The second plate was the watermelon skewers with the tomato hearts. This plate also had great flavour but I was a little less impressed because I surmised that tomato hearts basically means tomato pulp and seeds, which were extracted from the rest of the tomato that probably went into their gazpachos and cocktail drinks. This is definitely something that we can easily do at home for appetizers though and a really good combination.

The third plate was the wild mushroom soup. What I loved about this dish was the presentation. The waitstaff (all very knowledgable, discreet and smiley) plopped an egg yolk, a stack of shaved Idiazábalcheese, minced herbs and I think some sauteed onion on the plate and then poured a steaming mushroom consomme over them, from a sauce jug. We were then instructed to whisk the soup together and boy, you could taste the addition of the cheese and egg yolk alright. Rich, sweet and savoury, the whole bowl of soup was demolished and praised.

The fourth plate was one that I picked because of its ingredient, sea urchin. The sea urchin pieces came nestled in steamed buns, almost reminscent of chinese dim sum and were accompanied by slices of avocado. It seemed really easy to make but sea urchin is becoming such a common addition that the combination of the richness of the urchin and avocado and the bland sweetness of the bun was quite simple, yet unexpected.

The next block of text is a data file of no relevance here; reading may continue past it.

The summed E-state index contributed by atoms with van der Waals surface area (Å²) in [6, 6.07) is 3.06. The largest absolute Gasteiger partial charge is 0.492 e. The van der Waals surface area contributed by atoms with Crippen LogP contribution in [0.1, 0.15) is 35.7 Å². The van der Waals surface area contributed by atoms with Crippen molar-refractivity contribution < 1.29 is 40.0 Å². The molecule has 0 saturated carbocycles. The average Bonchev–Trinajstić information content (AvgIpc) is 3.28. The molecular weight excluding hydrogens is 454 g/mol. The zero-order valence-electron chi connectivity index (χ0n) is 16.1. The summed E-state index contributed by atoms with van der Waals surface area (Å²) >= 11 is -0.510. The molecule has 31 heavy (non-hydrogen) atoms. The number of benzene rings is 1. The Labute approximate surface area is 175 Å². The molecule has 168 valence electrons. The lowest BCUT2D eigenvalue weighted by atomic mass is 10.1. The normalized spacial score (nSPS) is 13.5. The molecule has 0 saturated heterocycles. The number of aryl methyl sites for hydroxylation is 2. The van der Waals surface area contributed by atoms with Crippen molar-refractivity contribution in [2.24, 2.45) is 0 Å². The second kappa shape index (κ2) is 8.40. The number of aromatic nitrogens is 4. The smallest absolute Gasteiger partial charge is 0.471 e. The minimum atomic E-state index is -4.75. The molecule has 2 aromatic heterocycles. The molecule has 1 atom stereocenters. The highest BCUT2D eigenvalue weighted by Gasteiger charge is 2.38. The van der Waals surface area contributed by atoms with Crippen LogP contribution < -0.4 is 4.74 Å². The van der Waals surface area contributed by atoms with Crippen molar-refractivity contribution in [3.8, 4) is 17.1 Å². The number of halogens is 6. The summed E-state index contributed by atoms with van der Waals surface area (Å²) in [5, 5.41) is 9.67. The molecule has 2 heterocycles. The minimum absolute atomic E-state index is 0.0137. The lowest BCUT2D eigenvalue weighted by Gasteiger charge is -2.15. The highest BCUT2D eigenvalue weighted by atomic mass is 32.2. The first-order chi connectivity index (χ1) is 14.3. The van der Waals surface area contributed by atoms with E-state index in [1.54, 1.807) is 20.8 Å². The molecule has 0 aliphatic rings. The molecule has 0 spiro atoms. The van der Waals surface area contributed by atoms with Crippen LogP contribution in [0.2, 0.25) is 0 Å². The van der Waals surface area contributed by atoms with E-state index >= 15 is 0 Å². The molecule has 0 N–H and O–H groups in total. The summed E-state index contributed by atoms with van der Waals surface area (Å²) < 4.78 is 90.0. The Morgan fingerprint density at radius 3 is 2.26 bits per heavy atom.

The fifth plate was also me making up for a disappointing cheese plate at Mozza the night before. This cheese plate was the Manchego 'Pasamontes', Murcia al Vino and the Idiazabal cheese which appears often throughout the menu.

The next plate, jicama rolls with mint, basil, pickled ginger, cucumbers and coconut dressing was probably the best. The jicama exterior was shaved thin, rather like the japanese restaurants do but the application and flavours were very different. The total taste was very balanced, yet light and juicy and somehow you just got the feeling that it was healthy and good for you- this is the one dish that I would have loved to learn the proportions for.

The seventh plate was actually another soup, this time a cold tomato gazpacho, with a pretty garnished, a peeled cherry tomato skewered with a flower petal. The gazpacho was unlike the deeper lobster and tomato bisque that we had at JAR, this was chilly, yet deep, nuanced and spicy, probably with the addition of the dark sauce, perhaps caramelized, reduced balsamic vinegar? I guess if I were to make it, I would mix the vinegar with a smidgeon of fish sauce, just to confuse.

The eighth dish was sauteed shrimps with garlic ajillo and guindilla pepper, this was tasty but less interesting to me, very much like a chinese stir-fry, just with different flavours from the olive oil and peppers.